We then received word that Cardiff wanted to get something implemented as soon as possible and were currently making arrangements with local veterinary practices where the bodies would be sent to and scanned. We stayed in contact with the Cardiff team and, although the vet option fell through after an unsuccessful trial, Cardiff then made arrangements with Cardiff Dogs Home to send the bodies there - as they do for deceased dogs currently- and they began getting the extra equipment needed to store the cats there. Next up was Blaenau Gwent who were slow and uneasy to respond, but did state to Government they were in the process of reviewing their current policy with the intention to have this up and running as soon as. We stayed in contact with the team who have since confirmed to the Welsh Assembly a procedure is in place.

Last up was Gwynedd who had always been hard to work with, one of the hardest councils we have ever dealt with. They had refused point blank in the past and turned their noses up at the offer of free equipment donating. With Gwynedd now the only council in Wales to not either have a scanning facility in place, or be reviewing procedure, we called on the Government to not leave it with just one council. Before committee meeting number 3 for the petition, we tried our hardest to change the result and our efforts were not in vain! We asked CatsMatter supporters from the area to help us, and around 50-60 people responded to our plea to tell the government their thoughts on Gwynedd being the only council in Wales to not scan pets for microchips. Supporters Tess and Linda from Gwynedd went above and beyond calling in old favours and contacting officials, even writing to the local newspapers to publically tell the county what was happening! At the same time, we re-contacted councillors trying our best to turn it around. The immense pressure put on Gwynedd worked, and they began looking in to the issue seriously. Not wanting to be the only council in Wales without a scanning policy in place, they quickly got to work implementing scanners to their depots - we will be eternally grateful for all our supporters who were instrumental in achieving the once unthinkable!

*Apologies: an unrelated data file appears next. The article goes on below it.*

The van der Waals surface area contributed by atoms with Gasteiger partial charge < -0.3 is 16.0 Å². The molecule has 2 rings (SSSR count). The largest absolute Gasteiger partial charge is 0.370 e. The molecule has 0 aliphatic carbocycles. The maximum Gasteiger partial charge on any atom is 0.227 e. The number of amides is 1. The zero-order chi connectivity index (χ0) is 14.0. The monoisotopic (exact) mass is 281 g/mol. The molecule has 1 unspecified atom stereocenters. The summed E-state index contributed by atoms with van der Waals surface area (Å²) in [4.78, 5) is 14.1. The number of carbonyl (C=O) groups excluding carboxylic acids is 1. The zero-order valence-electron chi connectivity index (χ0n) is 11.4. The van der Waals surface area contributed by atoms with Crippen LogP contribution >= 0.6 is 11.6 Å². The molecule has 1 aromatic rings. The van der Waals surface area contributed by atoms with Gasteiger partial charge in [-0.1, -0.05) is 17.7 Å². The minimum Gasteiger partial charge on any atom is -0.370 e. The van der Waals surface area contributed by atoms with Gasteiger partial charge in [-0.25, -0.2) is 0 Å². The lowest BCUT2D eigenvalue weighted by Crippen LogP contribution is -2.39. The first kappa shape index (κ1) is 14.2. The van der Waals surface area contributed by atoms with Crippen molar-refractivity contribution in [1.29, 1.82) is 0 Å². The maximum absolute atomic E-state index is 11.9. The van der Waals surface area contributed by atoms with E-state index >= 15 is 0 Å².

The Assembly met to review the results but there was a problem. 2 weeks before the committee meeting, which intended to close the petition with the desired result, we got word from a supporter that Carmarthenshire were not scanning cats found - or even collecting them when people reported them! Instantly we contacted the council and discovered, as we believed, the council had since scrapped the service. Now, there is a huge story to Carmarthenshire which we will chose not to go in to as our supporters have heard it countless times over the past few months, but lets just say we were shocked and angry! The supporter in question Kirsty, battled the council with us and we made clear we were not prepared to let them stand in the way of a fantastic result for the Welsh people. The Welsh Assembly agreed to send our petition to a 4th round as they wanted confirmation from all councils, and they wanted to speak to Carmarthenshire about what had happened. Thankfully Carmarthenshire began researching ideas to get a procedure firmly in place, and we were confident they soon would be scanning. The Assembly aimed to get full confirmation from Carmarthenshire, and intended to announce Wales as the first all-scanning country at meeting number 4.

First all-scanning country...

Now, the Welsh Assembly will be announcing the final results of our petition, which we submitted almost 2 years ago and have managed to keep active within Government all this time, on November 27th 2018. The committee agenda will be available to view from late next week and you can watch live from 9am on the 27th on Senedd TV

Although the committee documents are not yet available to view publically, Carmarthenshire have confirmed to the Government that they will be going ahead with a scanning approach, which means ALL local authorities in Wales will scan cats for microchips and notify the owners. The date of commencement will be within the next month. Not just cats, but all dogs, ferrets, foxes and badgers, who have tragically been hit by a car and collected by the council, will be taken to 1 of 3 vets in the region, depending on the area they were collected from. Domestic animals will be scanned for a microchip, and be returned to any located owner should they wish. The rest will be respectfully cremated as opposed to be disrespectfully landfilled like rubbish. The contract has been liaised between all parties involved and is currently being signed before commencement.